Telerehabilitation Laboratory

Delivering in-home telerehabilitation services represents major challenges. The Telerehabilitation Laboratory develops and uses user-friendly, low-cost platforms that provide high quality audiovisual communication between the clinician and the patient in his home. It also offers innovative features due to the integration of an interactive gaming environment combined with remote real-time measuring of biomechanical and physiological parameters. With these remote measures, the clinician receives real-time data on the patient’s physical condition thus allowing him/her to adapt the gaming parameters to suit the patient's needs. This fosters adherence to the exercise program and optimizes the patient's functional gains.

The telerehabilitation laboratory at the CIRRIS was the leading site for a major multicentre clinical trial, the Tel-Age Project (Telerehabilitation following a total knee arthroplasty), a provincial project conducted by CIRRIS researcher, Dr. Helen Moffet, and two co-principal investigators, Dr. Tousignant at the University of Sherbrooke and Dr. Sylvie Nadeau at the University of Montreal.  This project using videoconferencing technology demonstrated that, in 204 people operated for total knee arthroplasty, the remote rehabilitation sessions over the first two months following hospital discharge, was equivalent to the clinical sessions and that the cost was lower than the traditional home follow-up visits. These findings support the implementation of telerehabilitation approaches on a larger scale.
 
The telerehabilitation laboratory is testing a new telerehabilitation platform, the eChez-soi, equipped with integrated measurement tools and a video-game environment that encourages patients to perform the exercises.  These new facilities are currently used in two funded research projects.  Initiatives are underway to identify the needs and the platform’s applicability to various clienteles of the IRDPQ – Institut universitaire de réadaptation. (Quebec Rehabilitation Institute). The current work examines the technical reliability in various contexts (laboratory and in-home) and the validity of the collected data. The perception of the users (patients and stakeholders) is also taken into account to improve the platform and ensure its usefulness in research and clinical settings.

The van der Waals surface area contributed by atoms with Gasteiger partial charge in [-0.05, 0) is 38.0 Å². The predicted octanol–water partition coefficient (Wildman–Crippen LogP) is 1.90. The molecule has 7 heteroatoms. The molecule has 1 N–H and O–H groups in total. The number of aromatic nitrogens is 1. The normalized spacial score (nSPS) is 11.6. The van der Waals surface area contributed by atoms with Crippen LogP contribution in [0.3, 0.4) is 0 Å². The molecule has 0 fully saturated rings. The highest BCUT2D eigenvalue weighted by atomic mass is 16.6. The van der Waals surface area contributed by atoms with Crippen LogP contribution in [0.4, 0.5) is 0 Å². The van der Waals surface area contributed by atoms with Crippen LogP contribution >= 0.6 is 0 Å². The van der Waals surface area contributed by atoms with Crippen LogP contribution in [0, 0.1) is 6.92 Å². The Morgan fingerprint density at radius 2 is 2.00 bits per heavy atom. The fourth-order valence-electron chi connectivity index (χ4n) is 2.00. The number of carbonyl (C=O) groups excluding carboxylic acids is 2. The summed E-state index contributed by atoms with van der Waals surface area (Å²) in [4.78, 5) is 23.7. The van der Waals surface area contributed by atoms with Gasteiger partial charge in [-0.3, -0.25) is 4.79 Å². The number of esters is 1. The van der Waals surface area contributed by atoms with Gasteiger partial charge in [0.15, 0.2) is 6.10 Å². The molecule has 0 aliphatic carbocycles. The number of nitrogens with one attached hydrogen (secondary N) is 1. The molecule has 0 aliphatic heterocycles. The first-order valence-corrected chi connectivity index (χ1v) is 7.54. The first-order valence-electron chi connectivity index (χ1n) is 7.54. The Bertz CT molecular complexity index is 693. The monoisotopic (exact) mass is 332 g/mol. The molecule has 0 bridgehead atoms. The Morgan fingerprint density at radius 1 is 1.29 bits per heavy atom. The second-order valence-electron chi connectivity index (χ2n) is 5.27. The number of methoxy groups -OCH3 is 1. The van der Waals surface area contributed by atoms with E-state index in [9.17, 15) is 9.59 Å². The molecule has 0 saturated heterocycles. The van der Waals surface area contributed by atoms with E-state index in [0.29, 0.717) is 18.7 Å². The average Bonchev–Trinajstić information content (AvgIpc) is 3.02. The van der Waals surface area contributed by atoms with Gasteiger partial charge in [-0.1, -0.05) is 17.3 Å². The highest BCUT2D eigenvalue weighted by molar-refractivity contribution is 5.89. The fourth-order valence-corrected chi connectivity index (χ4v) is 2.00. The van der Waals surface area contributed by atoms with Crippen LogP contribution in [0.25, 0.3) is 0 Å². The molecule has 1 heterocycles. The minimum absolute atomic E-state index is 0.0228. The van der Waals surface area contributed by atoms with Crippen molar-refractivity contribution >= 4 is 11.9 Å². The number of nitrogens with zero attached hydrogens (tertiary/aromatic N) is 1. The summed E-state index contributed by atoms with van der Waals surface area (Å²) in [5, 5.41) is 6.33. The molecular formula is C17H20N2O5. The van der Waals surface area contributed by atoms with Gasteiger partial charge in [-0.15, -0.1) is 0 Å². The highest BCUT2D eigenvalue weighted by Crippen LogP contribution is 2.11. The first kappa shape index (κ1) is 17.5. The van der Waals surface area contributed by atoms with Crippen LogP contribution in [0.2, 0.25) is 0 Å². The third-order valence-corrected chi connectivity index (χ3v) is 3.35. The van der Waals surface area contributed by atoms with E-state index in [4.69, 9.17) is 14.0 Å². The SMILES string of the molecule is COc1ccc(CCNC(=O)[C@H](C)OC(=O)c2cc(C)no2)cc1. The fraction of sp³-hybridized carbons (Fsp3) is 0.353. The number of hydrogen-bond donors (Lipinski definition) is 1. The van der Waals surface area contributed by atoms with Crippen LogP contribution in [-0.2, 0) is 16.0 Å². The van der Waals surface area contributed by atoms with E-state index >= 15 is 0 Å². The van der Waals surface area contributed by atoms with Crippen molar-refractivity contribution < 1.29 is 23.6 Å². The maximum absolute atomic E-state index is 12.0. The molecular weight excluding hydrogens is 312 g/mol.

The eChez-soi platform integrates, through a new software interface, the following three technological features:

 
1- continuous data collection (real time) with commercial biometric sensors (e.g. oximeter, accelerometers) and automatic reading of data collected with other devices (e.g. blood pressure, electronic scale) used by a patient during his/her rehabilitation sessions. These sensors and devices were chosen for their widespread use and proven technology, their portability and their Bluetooth or Wi-Fi communication feature,
 
2- continuous transfer, via Internet, of biometric data collected by the sensors from the user’s computer to the main computer used by the clinician for real-time monitoring of the data,
 
3- a stimulating and flexible gaming environment enabling the patient to perform exercises especially adapted to his/her condition (exercises created by the clinician). The audio-visual communication between the patient and the clinician is supported by the Vidyo Telepresence system. This system was chosen as the videoconferencing web platform because of its ease of installation, safety, quality and stability in a standard network environment.
 

You are invited to contact Dr. Helene Moffet or visit her web page.

CIUSSS-CN Université Laval Alliance santé Québec